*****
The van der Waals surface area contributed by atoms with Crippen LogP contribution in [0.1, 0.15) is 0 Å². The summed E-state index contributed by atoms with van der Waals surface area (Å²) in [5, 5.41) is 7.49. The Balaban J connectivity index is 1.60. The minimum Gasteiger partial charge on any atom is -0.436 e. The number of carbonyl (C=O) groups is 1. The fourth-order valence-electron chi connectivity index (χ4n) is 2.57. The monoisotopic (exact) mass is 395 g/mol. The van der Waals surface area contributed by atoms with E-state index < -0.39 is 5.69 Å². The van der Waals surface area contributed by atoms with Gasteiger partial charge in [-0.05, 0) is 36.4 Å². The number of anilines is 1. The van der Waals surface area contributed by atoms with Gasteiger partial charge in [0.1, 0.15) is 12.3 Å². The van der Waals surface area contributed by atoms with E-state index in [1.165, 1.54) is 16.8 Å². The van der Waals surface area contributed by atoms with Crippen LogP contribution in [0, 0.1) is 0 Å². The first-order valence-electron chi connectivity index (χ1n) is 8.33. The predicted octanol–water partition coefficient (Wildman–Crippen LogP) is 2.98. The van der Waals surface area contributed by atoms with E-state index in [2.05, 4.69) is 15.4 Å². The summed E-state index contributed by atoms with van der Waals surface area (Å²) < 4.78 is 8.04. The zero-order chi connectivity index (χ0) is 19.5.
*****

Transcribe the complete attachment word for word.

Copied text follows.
The van der Waals surface area contributed by atoms with Crippen LogP contribution in [0.1, 0.15) is 0 Å². The summed E-state index contributed by atoms with van der Waals surface area (Å²) in [5, 5.41) is 7.49. The Balaban J connectivity index is 1.60. The minimum Gasteiger partial charge on any atom is -0.436 e. The number of carbonyl (C=O) groups is 1. The fourth-order valence-electron chi connectivity index (χ4n) is 2.57. The monoisotopic (exact) mass is 395 g/mol. The van der Waals surface area contributed by atoms with E-state index < -0.39 is 5.69 Å². The van der Waals surface area contributed by atoms with Gasteiger partial charge in [-0.05, 0) is 36.4 Å². The number of anilines is 1. The van der Waals surface area contributed by atoms with Gasteiger partial charge in [0.1, 0.15) is 12.3 Å². The van der Waals surface area contributed by atoms with E-state index in [1.165, 1.54) is 16.8 Å². The van der Waals surface area contributed by atoms with Crippen LogP contribution in [0, 0.1) is 0 Å². The first-order valence-electron chi connectivity index (χ1n) is 8.33. The predicted octanol–water partition coefficient (Wildman–Crippen LogP) is 2.98. The van der Waals surface area contributed by atoms with E-state index in [2.05, 4.69) is 15.4 Å². The summed E-state index contributed by atoms with van der Waals surface area (Å²) < 4.78 is 8.04. The zero-order chi connectivity index (χ0) is 19.5.